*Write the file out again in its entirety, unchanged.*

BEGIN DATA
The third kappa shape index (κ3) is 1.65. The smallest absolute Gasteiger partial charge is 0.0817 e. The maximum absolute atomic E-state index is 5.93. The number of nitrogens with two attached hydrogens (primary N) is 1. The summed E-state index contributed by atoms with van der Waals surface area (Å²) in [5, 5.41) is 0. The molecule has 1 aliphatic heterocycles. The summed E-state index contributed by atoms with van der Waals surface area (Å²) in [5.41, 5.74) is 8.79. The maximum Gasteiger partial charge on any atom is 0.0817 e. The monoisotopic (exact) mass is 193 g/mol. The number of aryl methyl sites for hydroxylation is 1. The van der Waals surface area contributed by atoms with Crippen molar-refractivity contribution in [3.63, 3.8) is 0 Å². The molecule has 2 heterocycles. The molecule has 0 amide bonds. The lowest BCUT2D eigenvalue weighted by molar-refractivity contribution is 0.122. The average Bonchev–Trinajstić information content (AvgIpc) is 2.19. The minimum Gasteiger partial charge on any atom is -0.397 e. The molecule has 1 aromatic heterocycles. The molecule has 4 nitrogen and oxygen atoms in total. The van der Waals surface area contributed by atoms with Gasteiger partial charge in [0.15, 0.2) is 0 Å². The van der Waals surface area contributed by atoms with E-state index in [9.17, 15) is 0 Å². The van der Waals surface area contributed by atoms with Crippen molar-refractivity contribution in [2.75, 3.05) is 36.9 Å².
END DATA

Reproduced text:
The third kappa shape index (κ3) is 1.65. The smallest absolute Gasteiger partial charge is 0.0817 e. The maximum absolute atomic E-state index is 5.93. The number of nitrogens with two attached hydrogens (primary N) is 1. The summed E-state index contributed by atoms with van der Waals surface area (Å²) in [5, 5.41) is 0. The molecule has 1 aliphatic heterocycles. The summed E-state index contributed by atoms with van der Waals surface area (Å²) in [5.41, 5.74) is 8.79. The maximum Gasteiger partial charge on any atom is 0.0817 e. The monoisotopic (exact) mass is 193 g/mol. The number of aryl methyl sites for hydroxylation is 1. The van der Waals surface area contributed by atoms with Crippen molar-refractivity contribution in [3.63, 3.8) is 0 Å². The molecule has 2 heterocycles. The molecule has 0 amide bonds. The lowest BCUT2D eigenvalue weighted by molar-refractivity contribution is 0.122. The average Bonchev–Trinajstić information content (AvgIpc) is 2.19. The minimum Gasteiger partial charge on any atom is -0.397 e. The molecule has 1 aromatic heterocycles. The molecule has 4 nitrogen and oxygen atoms in total. The van der Waals surface area contributed by atoms with Gasteiger partial charge in [0.15, 0.2) is 0 Å². The van der Waals surface area contributed by atoms with E-state index in [9.17, 15) is 0 Å². The van der Waals surface area contributed by atoms with Crippen molar-refractivity contribution in [2.75, 3.05) is 36.9 Å².